5. Inappropriate conduct: Former prime minister Malcolm Turnbull reported that Porter, by his own admission, frequently got drunk in the company of young women. (Whilst he was a married cabinet minister)


He has rejected calls for an inquiry which, if he is innocent, will clear his name. This is interesting as several legal experts have stated that, in their experience, wrongfully convicted victims are usually desperately in favour of inquiries or investigations of any kind and are rarely opposed to the chance of being exonerated. Porter has claimed that he would have to disprove “something that didn’t happen” which, as a former prosecutor, he should know is untrue. The onus is on the plaintiff here, not the defendant.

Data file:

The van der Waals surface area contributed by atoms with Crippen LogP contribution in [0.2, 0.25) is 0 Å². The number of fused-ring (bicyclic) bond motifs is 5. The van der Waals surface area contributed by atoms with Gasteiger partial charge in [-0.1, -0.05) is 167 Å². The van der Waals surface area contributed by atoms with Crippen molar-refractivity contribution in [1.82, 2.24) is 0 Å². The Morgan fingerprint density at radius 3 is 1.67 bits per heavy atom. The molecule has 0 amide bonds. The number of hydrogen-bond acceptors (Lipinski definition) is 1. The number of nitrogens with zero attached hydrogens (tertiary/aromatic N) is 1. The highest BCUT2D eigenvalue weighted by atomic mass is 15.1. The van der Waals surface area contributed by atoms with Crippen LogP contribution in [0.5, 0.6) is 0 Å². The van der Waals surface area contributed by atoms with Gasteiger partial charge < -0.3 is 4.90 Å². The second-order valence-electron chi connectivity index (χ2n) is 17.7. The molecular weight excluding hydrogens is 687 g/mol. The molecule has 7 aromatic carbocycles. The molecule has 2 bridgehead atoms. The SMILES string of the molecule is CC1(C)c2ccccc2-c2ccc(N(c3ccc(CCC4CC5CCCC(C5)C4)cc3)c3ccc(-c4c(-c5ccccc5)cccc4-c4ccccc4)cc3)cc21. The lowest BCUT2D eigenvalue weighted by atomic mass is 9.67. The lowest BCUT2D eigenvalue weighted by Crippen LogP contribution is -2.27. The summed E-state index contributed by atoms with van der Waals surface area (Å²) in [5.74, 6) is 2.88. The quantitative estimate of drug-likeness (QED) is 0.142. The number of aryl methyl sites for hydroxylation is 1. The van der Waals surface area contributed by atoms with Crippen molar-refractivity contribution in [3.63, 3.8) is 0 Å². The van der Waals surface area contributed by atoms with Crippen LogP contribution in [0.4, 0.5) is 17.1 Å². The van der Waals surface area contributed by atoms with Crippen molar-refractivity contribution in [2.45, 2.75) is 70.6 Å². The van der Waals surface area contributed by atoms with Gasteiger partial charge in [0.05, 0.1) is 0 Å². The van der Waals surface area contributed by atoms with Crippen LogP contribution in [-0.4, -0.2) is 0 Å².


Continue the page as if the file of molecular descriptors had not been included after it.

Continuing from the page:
He refuses to step down as Attorney General because the “rule of law” needs to be upheld. Yet, the presumption of innocence that he demands, he himself did not extend to the millions of Australians whose livelihoods were destroyed by ‘robodebt’ an unlawful automated debt recovery method he introduced and refused to apologize for, even after a class action lawsuit. He states that his case is not analogous to Dyson Heydon’s because it is not a workplace matter – but is it not squarely a requirement of his job as first law officer of the land to be a fit and proper person of the highest moral character? He claims to be the victim of trial by media, subject to the most “vile” and “unrestrained” series of attacks in modern Australia. However, Julia Gillard, Gillian Triggs, Yassmin Abdel-Magied, Emma Husar and Christine Nixon are just some of the many women who have been subjected to similar media scrutiny for claims far less serious than allegations of rape.